Credit By: EUROPEAN SPACE AGENCY
A solar station built on the Moon might supply power to Earth from orbit.
The transmission of solar energy from space to Earth, also known as space-based solar power (SBSP), is a cutting-edge option being investigated by the European Space Agency (ESA) to assist us in meeting our climate targets.
The two main benefits of harnessing the sun’s power from above our planet are access to higher energy intensities and the absence of weather dependence, a significant issue with terrestrial methods.
The ESA and the European IT sector have joined forces to work on the Solaris project to evaluate the viability of SBSP. One of these partners is the Swiss company Astrostrom, which aims to bring solar energy from orbit to the Moon before expanding to Earth.
Energizing the Moon
At a Lagrange point between the Earth and the Moon, around 61,350 kilometers from the lunar surface, the startup is investigating the architecture of a solar-powered spacecraft inspired by butterflies. The so-called Greater Earth Lunar Power Station (GE-LPS) is a helix-shaped structure that covers more than a square kilometer and comprises V-shaped solar panels with built-in antennas.
The satellite would be able to continuously transmit 23 MW of energy. Additionally, it would be built primarily from lunar resources, such as iron pyrite-based solar cells produced on the Moon.
Future manned bases and ongoing lunar operations would receive more than just power from the GE-LPS. Additionally, it would serve as a model for settlements in cislunar space, provide artificial gravity to benefit adaptive health, and possibly serve as a tourist destination.
To the Earth from the Moon
The deployment of SBSP to our planet, which is experiencing a climatic crisis, might be made possible critically by its successful execution.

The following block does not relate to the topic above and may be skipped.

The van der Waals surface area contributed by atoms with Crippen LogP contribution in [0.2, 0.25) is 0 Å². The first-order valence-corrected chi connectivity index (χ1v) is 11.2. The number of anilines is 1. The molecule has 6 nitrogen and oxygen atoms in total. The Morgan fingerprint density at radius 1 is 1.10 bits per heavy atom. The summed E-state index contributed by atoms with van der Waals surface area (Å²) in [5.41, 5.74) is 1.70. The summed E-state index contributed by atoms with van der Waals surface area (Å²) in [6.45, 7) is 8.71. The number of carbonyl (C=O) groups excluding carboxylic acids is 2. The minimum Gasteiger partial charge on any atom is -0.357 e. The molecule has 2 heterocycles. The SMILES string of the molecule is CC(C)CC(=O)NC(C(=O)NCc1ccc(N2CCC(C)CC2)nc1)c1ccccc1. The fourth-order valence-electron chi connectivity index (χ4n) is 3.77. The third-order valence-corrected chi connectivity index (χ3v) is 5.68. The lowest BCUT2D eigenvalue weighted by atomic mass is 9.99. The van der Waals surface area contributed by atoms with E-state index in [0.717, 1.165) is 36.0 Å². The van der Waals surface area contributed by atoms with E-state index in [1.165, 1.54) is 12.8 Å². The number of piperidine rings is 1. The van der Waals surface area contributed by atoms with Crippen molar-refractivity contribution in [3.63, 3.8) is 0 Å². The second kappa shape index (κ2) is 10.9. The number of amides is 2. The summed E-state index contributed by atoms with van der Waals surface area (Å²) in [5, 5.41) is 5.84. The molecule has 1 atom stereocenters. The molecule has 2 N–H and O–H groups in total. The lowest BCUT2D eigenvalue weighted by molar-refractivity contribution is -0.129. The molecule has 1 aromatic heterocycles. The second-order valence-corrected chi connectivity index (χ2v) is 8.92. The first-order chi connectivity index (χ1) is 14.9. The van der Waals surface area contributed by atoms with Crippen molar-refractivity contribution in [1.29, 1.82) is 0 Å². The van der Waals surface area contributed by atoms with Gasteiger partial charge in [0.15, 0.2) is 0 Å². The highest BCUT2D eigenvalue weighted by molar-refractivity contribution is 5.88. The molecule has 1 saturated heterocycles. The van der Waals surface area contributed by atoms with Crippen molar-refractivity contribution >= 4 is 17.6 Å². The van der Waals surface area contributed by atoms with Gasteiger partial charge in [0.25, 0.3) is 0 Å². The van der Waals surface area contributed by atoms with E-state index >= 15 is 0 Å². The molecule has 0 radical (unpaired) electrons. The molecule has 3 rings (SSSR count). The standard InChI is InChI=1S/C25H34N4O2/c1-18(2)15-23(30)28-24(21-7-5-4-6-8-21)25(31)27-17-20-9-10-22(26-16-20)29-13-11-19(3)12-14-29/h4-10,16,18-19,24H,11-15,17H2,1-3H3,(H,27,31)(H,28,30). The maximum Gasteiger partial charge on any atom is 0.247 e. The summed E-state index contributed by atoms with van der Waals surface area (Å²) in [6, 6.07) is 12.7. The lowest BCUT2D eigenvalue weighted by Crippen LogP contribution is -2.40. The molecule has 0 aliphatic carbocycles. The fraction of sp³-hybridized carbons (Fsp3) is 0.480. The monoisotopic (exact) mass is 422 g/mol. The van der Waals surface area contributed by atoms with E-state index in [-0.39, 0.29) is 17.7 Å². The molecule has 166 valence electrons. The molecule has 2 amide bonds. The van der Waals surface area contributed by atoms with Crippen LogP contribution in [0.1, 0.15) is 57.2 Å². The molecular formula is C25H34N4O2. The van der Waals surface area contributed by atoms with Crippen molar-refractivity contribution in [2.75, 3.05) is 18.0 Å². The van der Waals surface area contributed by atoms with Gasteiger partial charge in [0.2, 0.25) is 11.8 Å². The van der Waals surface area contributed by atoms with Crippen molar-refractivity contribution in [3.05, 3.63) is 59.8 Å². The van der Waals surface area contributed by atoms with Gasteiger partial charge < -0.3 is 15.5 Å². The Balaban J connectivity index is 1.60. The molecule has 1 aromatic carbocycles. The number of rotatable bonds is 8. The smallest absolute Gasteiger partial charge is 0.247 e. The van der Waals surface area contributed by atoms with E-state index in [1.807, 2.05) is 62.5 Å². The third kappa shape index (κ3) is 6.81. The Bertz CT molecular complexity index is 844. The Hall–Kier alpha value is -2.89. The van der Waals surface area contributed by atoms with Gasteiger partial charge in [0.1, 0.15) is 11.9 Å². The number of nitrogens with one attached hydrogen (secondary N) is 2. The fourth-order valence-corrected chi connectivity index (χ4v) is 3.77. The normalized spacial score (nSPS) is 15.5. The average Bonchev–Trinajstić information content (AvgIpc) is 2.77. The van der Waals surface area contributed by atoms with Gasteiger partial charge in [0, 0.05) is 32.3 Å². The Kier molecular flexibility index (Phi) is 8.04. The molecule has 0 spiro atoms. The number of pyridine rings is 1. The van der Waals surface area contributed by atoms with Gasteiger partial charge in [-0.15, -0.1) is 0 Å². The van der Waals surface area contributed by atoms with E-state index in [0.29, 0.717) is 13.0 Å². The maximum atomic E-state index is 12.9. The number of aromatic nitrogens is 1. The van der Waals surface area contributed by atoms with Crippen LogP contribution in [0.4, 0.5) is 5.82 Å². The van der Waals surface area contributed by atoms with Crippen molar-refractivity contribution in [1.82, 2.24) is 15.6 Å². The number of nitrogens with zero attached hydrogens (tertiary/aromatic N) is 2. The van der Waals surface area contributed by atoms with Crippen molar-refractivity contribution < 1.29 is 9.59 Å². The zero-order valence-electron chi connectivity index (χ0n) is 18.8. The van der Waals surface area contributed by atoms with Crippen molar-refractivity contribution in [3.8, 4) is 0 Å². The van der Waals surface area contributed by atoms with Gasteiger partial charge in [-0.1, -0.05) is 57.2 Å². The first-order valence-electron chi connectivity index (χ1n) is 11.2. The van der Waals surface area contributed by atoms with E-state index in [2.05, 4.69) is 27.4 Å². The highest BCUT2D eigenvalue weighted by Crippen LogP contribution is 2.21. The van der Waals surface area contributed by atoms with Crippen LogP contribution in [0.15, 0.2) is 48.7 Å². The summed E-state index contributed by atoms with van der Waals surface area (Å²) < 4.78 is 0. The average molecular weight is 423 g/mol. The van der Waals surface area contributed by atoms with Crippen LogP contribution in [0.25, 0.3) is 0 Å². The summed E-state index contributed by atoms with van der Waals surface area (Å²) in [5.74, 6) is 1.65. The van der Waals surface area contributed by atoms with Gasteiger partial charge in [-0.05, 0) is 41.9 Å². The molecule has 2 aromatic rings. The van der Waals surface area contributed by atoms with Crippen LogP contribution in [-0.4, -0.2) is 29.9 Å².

According to Sanjay Vijendran, who is in charge of the Solaris project, “Launching large numbers of gigawatt-scale solar power satellites into orbit from the surface of the Earth would run into the problem of a lack of launch capacity as well as potentially significant atmospheric pollution.”
However, after a concept like GE-LPS has demonstrated the component production procedures and assembly idea of a solar power satellite in lunar orbit, it can be scaled up to generate additional sun power satellites from lunar resources to serve Earth.
Their Moon-made counterparts would require around five times less velocity change to enter geostationary orbit than solar power satellites launched from Earth.
In addition to providing enough clean energy for Earth, this would also result in the development of a cislunar transportation system, mining, processing, and manufacturing facilities on the Moon and in orbit, establishing a two-planet economy, and the emergence of a spacefaring civilization, according to Vijendran.
The majority of the technologies required to enable GE-LPS (lunar surface mining, beneficiation, and fabrication) are fortunately currently in use or are being developed on Earth, according to Astrostrom’s report. This indicates that they may be modified for the lunar environment, sent to the Moon in modular form, and controlled remotely.
The startup’s financial analysis also makes a strong case. It was discovered that solar power satellites created on the Moon would not only be less expensive than their Earthly equivalents, but the electricity they would produce would also be more affordable than other forms of terrestrial power.